Within the city’s diversifying economy, a variety of new startup companies are popping up from the minds of local entrepreneurs to the Calgarians’ fingertips. There’s no shortage of pitches and plans for new services, and these startups are appearing in different sectors and lines of work around the city. Here’s a list of five Calgary startups that have established themselves in the past few years to provide new services, whether it be at home, with their friends or at work.
Providing a modern, convenient way to spread generosity to your friends is the commendable aim of this new phone service. Gifty.Link is a startup that was created in Calgary last year with a simple idea for how friends could send gifts to one another, via text message. The way it works is users buy a product from one of the startup’s participating companies, and sends it as a gift via a text that includes a link the recipient can click for a gift that’s redeemable in-store. The options already available to send to your friends ranges from ice cream from Made by Marcus, a latte from Rosso or homemade goods from Crafted. As the options for gift-giving through Gifty.Link grows, its users will be able to cover everything from coffee and lunch for a coworker, to jewelry or prints for close friends.
Startups borne of social entrepreneurship is a major aim of many new startups, and Calgary has their fair share working towards this too. Mindful Mental Training (MMT) is a startup that helps users coping with mental health concerns. This online program seeks to offer single-hour mindfulness courses, and eight-week stress reduction programs, alike, all to promote the concept of mindfulness in everyday life. The service allows users to work through mental health developments and issues between their physician visits, through online videos that can be viewed at any pace. MMT cuts through its users’ busy schedules with classes of varying lengths, making their services more accessible. The goal of the videos is to provide a tool to help viewers manage depression and anxiety. Thus far, the service’s founder Derek Luk, was named one of Alberta’s Top Young Innovators in 2016, and won Startup Calgary’s People’s Choice Award in 2015, receiving acclaim for his work so far.
Considering its ability to organize and direct resources and teams separated from one another, the RallyEngine name describes just what this tool does for organizations. RallyEngine is a piece internal communications technology rallying teams together quickly and efficiently to figure out how best to tackle pressing problems. Originally, this tech was made by developer Strut Creative for a police-endorsed program called CodeSearch, to help the Missing Children Society of Canada find children in a specific area at a specific time. The developers and partners behind the app saw an opportunity to apply the same tech for use by more companies. Thus, RallyEngine was created as a web-based service, that can work with organizations to locate and organize their members, alert or update them about an ongoing situation, and coordinate the team members based off of who’s available, nearby and their different levels of expertise. The idea being RallyEngine can quickly bring a team together, and has already worked with the University of Calgary to build an emergency app that services more than 31,000 students on multiple U of C campuses.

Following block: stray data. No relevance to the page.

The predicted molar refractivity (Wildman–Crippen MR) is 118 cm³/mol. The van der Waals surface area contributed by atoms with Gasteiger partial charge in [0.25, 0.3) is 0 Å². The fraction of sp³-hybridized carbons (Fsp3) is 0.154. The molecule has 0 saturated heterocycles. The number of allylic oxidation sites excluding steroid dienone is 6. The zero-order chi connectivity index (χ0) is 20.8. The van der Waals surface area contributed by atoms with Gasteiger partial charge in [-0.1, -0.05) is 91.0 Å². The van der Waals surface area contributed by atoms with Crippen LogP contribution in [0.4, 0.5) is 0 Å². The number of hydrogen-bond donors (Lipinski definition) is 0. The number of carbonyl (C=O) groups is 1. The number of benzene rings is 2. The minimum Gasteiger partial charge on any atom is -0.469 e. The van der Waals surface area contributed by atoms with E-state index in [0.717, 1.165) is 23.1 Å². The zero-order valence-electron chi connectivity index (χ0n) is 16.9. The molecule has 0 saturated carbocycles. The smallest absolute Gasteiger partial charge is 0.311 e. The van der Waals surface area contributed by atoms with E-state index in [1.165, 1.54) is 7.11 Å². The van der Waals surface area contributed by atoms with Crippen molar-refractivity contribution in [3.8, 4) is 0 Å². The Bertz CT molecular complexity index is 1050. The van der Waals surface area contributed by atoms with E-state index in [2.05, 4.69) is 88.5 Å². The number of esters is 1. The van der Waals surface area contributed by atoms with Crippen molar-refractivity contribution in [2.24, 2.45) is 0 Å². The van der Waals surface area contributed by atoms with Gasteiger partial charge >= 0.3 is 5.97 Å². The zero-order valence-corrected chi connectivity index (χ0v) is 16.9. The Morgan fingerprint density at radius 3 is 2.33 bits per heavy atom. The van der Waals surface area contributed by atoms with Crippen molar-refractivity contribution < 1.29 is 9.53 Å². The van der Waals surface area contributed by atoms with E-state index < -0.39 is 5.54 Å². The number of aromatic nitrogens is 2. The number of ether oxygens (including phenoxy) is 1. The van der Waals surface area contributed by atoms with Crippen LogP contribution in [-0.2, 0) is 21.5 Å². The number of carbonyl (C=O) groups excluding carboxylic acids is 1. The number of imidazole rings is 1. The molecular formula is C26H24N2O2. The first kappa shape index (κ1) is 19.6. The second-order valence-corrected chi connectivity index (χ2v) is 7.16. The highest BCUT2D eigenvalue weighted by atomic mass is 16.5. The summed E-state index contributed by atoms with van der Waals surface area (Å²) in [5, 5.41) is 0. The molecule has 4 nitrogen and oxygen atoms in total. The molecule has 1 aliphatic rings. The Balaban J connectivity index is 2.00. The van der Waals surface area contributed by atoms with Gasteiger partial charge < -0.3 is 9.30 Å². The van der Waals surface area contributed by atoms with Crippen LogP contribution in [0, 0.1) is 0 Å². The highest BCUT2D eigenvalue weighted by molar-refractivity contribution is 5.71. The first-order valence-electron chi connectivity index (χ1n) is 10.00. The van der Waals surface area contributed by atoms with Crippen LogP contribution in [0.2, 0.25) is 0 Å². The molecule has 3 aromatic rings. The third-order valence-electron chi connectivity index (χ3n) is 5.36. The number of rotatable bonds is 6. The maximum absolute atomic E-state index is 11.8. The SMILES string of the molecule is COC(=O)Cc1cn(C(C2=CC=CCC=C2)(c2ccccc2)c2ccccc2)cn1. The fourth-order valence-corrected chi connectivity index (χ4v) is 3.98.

As much as parents want to find the perfect camp or class catered to their kid’s specific interests, often they don’t have the time to comb through the many websites and resources to find just the right fit. At least, this is the belief that inspired the creation of SpikeBee. This online hub for providers of classes, camps and events to post listings, provides an extensive and simple resource for parents to search through. The various listings are separated by category and by city, making it easier on parents to search more efficiently. The site has grown to include events in 15 cities across Canada and the United States for all ages. A search option even allows for events aimed, at least partly, towards ages 18 and up, meaning SpikeBee can help just about anyone find activities suited to their interests.
One of the most common trends in startup apps today is to create an Uber-like service disrupting established business models. This is exactly the spot this new app hits for dogwalkers. Pet owners can download Spot, a new Calgary-based app, to find reliable dog walkers nearby. The app’s creators ensure this reliability by requiring a four-step vetting process for each of their registered walkers who sign up for the app, including a police background check. A 30-minute walk goes for $20, costing $5 more for every 15 minutes added to the walk, up to as long as one hour. Dog owners can even keep tabs on how their pups’ walks are progressing, through live updates and GPS tracking via the app and a post-walk report they’ll receive once their canine has returned.